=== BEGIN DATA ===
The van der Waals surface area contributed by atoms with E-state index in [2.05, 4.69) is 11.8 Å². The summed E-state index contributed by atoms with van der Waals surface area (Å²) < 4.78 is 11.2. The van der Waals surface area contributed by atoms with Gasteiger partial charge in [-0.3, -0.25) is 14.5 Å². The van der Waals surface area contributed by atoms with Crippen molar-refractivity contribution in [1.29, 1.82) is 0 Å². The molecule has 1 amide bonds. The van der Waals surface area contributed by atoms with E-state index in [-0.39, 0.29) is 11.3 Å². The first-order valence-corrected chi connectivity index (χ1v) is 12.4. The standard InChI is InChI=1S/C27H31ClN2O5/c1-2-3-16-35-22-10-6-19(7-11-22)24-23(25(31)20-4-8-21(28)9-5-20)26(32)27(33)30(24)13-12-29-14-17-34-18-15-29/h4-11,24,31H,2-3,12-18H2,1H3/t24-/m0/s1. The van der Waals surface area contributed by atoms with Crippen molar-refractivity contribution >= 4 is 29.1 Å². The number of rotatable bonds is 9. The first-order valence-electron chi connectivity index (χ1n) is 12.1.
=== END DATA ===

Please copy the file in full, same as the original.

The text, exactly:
The van der Waals surface area contributed by atoms with E-state index in [2.05, 4.69) is 11.8 Å². The summed E-state index contributed by atoms with van der Waals surface area (Å²) < 4.78 is 11.2. The van der Waals surface area contributed by atoms with Gasteiger partial charge in [-0.3, -0.25) is 14.5 Å². The van der Waals surface area contributed by atoms with Crippen molar-refractivity contribution in [1.29, 1.82) is 0 Å². The molecule has 1 amide bonds. The van der Waals surface area contributed by atoms with E-state index in [-0.39, 0.29) is 11.3 Å². The first-order valence-corrected chi connectivity index (χ1v) is 12.4. The standard InChI is InChI=1S/C27H31ClN2O5/c1-2-3-16-35-22-10-6-19(7-11-22)24-23(25(31)20-4-8-21(28)9-5-20)26(32)27(33)30(24)13-12-29-14-17-34-18-15-29/h4-11,24,31H,2-3,12-18H2,1H3/t24-/m0/s1. The van der Waals surface area contributed by atoms with Crippen molar-refractivity contribution >= 4 is 29.1 Å². The number of rotatable bonds is 9. The first-order valence-electron chi connectivity index (χ1n) is 12.1.